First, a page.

I designed a class with virtual function f() then within the derived class I rewrote it such as the following f(int) why can't I access the bottom class function toss the child instance ?

class B{
public:
    B(){cout<<"B const, ";}
    virtual void vf2(){cout<<"b.Vf2, ";}


};
class C:public B{
public:
    C(){cout<<"C const, ";}
    void vf2(int){cout<<"c.Vf2, ";}
};

int main()
{
    C c;
    c.vf2();//error should be vf2(2)

}

You need to do using B::vf2 to ensure that the function is recognized as throughout title research. Otherwise the moment the compiler finds a function title that suits while crossing the inheritance tree from child -> parent -> grand parent and so forth., the traversal stops.

class C:public B{
public:
    using B::vf2;
    C(){cout<<"C const, ";}
    void vf2(int){cout<<"c.Vf2, ";}
};

You're experiencing name hiding. Here's an explanation of why it takes place ?

In C++, a derived class hides any base class member of the identical title. You are able to still access the bottom class member by clearly being approved it though:

int main()
{
    C c;
    c.B::vf2();

}

You had been caught by title hiding.

Title hiding creeps up everywhere in C++:

int a = 0

int main(int argc, char* argv[]) {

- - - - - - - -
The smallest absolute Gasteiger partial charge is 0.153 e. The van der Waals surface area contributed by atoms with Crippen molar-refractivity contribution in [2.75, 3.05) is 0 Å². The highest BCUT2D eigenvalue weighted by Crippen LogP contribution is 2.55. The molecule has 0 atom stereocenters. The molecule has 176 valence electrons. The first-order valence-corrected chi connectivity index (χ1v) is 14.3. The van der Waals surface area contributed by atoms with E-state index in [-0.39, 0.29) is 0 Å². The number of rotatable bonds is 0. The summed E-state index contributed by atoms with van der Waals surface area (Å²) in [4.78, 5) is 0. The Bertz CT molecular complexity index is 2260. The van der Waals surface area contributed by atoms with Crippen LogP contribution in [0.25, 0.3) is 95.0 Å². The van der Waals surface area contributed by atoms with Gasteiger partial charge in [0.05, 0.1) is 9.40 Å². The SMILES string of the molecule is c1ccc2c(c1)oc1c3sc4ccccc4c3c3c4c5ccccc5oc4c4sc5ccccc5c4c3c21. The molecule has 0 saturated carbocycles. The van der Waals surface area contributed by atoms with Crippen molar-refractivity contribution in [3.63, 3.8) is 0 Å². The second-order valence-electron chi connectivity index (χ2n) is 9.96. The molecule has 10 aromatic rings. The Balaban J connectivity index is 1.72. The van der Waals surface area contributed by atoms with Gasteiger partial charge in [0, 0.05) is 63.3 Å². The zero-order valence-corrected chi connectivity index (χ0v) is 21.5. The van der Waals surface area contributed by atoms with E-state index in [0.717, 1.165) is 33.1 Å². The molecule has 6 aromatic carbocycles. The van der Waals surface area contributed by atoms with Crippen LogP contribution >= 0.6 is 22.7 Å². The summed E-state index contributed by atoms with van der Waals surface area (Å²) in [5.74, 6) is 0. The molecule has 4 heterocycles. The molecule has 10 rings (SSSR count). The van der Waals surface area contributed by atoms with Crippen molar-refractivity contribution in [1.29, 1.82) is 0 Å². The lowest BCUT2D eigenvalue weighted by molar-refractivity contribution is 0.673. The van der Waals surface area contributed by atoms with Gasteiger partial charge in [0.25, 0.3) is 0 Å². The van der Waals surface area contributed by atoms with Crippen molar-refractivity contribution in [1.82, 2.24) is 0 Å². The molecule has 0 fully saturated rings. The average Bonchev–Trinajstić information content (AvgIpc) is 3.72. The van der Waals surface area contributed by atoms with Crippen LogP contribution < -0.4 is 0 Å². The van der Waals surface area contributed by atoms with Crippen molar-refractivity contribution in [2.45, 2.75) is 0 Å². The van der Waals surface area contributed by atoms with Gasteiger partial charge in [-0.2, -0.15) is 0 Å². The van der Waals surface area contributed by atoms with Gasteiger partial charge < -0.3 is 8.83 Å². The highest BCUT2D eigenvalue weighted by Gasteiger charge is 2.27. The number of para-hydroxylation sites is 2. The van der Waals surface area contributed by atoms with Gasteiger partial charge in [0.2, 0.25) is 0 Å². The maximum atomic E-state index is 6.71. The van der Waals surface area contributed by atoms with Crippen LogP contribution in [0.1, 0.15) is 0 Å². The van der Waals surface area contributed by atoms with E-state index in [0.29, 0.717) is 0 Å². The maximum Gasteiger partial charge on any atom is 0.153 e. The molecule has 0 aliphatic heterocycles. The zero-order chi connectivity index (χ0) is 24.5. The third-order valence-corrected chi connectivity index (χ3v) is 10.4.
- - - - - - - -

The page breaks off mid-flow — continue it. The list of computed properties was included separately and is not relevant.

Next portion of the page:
std::string a;
  for (int i = 0; i != argc; ++i) {
    a += argc[i];                    // okay, refers to std::string a; not int a;
    a += " ";
  }
}

And in addition it seems with Base and Derived classes.

The concept behind title hiding is robustness when confronted with changes. If the did not exist, during this situation, then consider an amount occur to:

class Base {
};

class Derived: public Base {
public:
  void foo(int i) {
    std::cout << i << "\n";
  }
};

int main() {
  Derived d;
  d.foo(1.0);
}

Basically would give a foo overload to Base which were a much better match (ie, going for a double directly):

void Base::foo(double i) {
  sleep(i);
}

Now, rather than printing 1, the program would sleep for 1 second!

This is crazy right ? This means that anytime you want to increase basics class, you have to look whatsoever the derived classes and make certain you do not accidentally steal some method calls from their store!!

To have the ability to extend basics class without destroying the derived classes, title hiding is necessary.

The using directive enables you to definitely import the techniques you undoubtedly need inside your derived class and also the relaxation are securely overlooked. This can be a whitened-listing approach.